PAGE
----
Yet I see on all these news reports things like, “Back in 2007, when the economy was flying high…” WTF? Was *anyone* paying attention? I spent nearly the entire decade of the 00’s trying to convince people that the economy was crumbling as my relatives in construction had no projects, as my friends in high-tech industries got laid off, or as the entrepreneuers I knew were driven out of business… What’s it going to take to get someone to acknowledge that pretty much all the economic growth of the past eleven years or so were all illusory?

  4. ancienttechie says

    Have you considered moving to an area where your education and experience would be appreciated and rewarded? You might need to emigrate.

  5. unimpressed says

    $24,000? Really? With 20 years experience? Come on. Really? I haven’t made that little since 1995.

    I tend to agree with ancienttechie. I have about the same amount of experience as you and have worked with very large corporations, startups and others including starting two tech companies myself. The second is just freelance consulting. I work exclusively from home for 60-70 per hour depending on the client. I have zero difficulty finding work. Zip None. If I lived in Austin or Dallas, I’ld have zero problem finding a mid to senior level job doing what I’m doing. But I don’t. I never travel for clients and turn down jobs that ask me to get into my car. That bill rate is actually low for what I do which is one reason why I get the work I do. So if it is true that you have a degree, and 20 years experience, (I’ld love to see your linked in profile – I couldn’t find it), then you should just stop whining about how little you make and do something about it.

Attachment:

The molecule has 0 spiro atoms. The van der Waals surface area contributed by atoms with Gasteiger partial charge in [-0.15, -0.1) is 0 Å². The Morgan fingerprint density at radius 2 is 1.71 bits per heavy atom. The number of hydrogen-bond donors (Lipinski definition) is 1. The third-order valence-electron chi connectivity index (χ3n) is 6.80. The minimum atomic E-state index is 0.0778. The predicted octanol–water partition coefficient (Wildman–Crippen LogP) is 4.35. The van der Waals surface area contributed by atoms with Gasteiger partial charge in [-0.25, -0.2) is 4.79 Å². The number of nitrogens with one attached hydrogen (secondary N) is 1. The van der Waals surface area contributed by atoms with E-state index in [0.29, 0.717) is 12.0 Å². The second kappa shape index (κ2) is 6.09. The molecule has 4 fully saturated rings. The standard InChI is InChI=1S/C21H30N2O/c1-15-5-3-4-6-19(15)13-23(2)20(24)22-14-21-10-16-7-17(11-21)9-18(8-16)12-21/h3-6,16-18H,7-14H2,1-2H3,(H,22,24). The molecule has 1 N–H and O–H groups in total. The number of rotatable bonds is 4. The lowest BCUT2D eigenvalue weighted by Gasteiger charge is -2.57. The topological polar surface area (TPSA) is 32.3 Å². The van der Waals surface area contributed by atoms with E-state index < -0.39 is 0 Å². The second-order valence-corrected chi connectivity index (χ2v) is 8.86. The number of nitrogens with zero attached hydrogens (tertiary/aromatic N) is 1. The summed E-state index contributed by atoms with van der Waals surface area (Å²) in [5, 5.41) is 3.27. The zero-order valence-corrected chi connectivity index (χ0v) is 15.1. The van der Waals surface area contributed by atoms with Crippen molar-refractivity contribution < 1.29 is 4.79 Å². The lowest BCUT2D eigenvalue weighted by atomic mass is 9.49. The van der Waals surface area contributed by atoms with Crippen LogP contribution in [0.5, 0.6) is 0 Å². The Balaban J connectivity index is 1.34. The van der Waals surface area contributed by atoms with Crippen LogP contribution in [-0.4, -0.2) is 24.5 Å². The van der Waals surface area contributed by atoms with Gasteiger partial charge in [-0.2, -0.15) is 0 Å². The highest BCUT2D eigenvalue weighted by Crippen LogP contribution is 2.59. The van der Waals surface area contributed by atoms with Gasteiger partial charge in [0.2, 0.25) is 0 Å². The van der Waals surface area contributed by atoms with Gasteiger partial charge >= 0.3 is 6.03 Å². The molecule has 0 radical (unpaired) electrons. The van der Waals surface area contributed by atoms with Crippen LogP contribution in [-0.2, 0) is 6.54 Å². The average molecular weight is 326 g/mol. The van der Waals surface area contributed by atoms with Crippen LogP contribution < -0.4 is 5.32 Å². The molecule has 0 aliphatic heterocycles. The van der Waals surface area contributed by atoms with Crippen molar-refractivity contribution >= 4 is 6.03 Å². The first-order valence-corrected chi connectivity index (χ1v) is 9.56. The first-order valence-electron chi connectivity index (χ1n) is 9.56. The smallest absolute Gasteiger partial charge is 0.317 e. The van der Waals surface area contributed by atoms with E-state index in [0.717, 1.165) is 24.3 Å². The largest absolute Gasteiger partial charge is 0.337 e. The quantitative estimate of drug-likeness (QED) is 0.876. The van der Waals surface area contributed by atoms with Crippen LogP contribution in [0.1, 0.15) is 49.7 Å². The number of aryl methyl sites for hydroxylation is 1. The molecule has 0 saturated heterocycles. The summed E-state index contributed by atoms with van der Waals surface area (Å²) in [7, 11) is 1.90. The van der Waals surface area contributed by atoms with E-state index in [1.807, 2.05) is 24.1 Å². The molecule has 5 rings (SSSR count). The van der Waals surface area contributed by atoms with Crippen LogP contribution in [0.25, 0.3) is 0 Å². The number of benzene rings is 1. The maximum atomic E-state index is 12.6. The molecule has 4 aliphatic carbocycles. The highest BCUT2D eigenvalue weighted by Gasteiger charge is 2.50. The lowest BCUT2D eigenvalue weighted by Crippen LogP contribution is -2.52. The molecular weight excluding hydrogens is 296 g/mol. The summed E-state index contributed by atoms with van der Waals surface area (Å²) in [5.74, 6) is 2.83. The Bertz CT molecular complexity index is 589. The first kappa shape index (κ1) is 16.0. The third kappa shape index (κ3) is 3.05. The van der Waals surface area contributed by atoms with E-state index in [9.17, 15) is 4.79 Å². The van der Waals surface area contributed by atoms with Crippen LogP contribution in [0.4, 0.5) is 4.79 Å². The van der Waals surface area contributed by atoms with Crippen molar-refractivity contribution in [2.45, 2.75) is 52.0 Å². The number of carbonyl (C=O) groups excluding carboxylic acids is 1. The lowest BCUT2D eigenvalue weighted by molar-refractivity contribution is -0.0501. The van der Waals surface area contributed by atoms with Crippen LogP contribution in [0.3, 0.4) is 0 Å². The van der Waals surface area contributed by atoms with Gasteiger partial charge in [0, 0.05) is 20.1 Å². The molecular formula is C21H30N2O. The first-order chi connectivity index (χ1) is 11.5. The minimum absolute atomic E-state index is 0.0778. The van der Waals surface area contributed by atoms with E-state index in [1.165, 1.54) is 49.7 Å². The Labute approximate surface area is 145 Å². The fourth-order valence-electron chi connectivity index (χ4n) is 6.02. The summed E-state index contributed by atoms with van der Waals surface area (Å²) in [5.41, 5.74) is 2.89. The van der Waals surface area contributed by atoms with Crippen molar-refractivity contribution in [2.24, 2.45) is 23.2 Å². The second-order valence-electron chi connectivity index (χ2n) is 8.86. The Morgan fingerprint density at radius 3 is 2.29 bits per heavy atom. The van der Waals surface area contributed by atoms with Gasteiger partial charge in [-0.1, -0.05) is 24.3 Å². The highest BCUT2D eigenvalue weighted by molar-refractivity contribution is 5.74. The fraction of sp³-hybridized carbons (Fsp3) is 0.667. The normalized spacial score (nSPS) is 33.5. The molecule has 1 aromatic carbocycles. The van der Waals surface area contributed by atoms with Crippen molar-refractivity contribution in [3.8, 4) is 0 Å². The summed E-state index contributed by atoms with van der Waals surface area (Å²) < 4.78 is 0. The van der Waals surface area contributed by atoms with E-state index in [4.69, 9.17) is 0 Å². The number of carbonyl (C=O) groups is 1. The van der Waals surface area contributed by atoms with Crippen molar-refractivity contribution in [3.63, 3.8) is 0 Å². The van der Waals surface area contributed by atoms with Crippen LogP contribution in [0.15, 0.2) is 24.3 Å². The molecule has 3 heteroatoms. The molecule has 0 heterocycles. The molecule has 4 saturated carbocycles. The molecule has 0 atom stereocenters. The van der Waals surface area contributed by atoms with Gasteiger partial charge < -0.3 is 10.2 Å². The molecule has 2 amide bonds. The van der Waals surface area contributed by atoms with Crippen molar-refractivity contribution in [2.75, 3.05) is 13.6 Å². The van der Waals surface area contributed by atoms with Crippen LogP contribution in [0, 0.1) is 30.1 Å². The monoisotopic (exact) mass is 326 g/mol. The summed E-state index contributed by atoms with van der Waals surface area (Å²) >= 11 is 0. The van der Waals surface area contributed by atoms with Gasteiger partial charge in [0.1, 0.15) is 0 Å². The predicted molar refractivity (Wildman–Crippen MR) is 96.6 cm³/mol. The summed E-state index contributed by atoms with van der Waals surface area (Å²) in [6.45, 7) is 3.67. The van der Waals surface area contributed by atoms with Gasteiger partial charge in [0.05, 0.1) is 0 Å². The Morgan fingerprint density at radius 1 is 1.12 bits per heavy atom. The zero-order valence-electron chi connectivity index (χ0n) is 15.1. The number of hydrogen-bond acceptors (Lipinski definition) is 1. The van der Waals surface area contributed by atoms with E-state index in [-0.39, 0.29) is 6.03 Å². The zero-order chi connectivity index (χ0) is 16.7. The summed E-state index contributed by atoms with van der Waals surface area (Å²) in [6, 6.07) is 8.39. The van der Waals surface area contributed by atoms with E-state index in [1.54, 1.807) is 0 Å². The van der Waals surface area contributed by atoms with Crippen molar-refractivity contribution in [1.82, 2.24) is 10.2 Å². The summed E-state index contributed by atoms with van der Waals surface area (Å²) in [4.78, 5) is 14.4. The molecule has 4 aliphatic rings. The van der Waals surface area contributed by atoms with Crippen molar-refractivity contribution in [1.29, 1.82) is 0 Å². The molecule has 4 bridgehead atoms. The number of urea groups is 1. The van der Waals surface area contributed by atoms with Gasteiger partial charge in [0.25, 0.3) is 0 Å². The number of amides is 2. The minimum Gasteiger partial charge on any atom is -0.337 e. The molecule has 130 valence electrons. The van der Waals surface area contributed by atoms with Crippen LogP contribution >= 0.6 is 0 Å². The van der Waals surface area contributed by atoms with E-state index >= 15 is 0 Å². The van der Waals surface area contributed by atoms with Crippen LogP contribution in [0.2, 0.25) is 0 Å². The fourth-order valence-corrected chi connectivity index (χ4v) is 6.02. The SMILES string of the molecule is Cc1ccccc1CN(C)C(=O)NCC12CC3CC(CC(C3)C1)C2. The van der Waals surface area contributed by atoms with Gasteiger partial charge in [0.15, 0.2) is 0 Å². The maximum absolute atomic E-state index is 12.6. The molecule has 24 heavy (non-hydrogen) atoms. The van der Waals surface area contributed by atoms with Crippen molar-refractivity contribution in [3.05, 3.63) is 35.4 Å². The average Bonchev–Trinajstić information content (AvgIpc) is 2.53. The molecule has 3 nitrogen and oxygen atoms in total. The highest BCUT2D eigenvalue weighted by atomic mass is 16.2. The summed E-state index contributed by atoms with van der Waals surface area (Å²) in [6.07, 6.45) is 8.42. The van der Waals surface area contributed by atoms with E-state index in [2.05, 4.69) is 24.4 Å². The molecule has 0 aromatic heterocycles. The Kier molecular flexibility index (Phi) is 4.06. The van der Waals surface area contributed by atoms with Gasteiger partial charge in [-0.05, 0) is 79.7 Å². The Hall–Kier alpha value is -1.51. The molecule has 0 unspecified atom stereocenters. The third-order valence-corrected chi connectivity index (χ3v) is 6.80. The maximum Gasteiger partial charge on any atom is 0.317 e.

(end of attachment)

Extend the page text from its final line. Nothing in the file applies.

Action Plan:
    1. Dry your tears. You’re smart and articulate which is rare in the tech world.
    2. Stop blogging. If cash is an issue, does your blog really generate any cash or is it just an ego thing?
    3. Use your newly found time to read up on some hot technology, Android is a very good one to learn. There’s lots of that going on in Texas because of the cell companies. Two months of part time study will give you some sample apps to show off.
    4. Get a real job or go freelance.

    Or you can

    1. Continue to whine about it. Blame others for your failure. Perhaps it was the liberal media? Maybe Rick Perry? Oh oh I know that Obama guy. Blame him. Yeah. He’s not even American!!!! That’s the Tea Party way!

    Best regards,
    Not A. Sucker

  6. Stephen "DarkSyde" Andrew says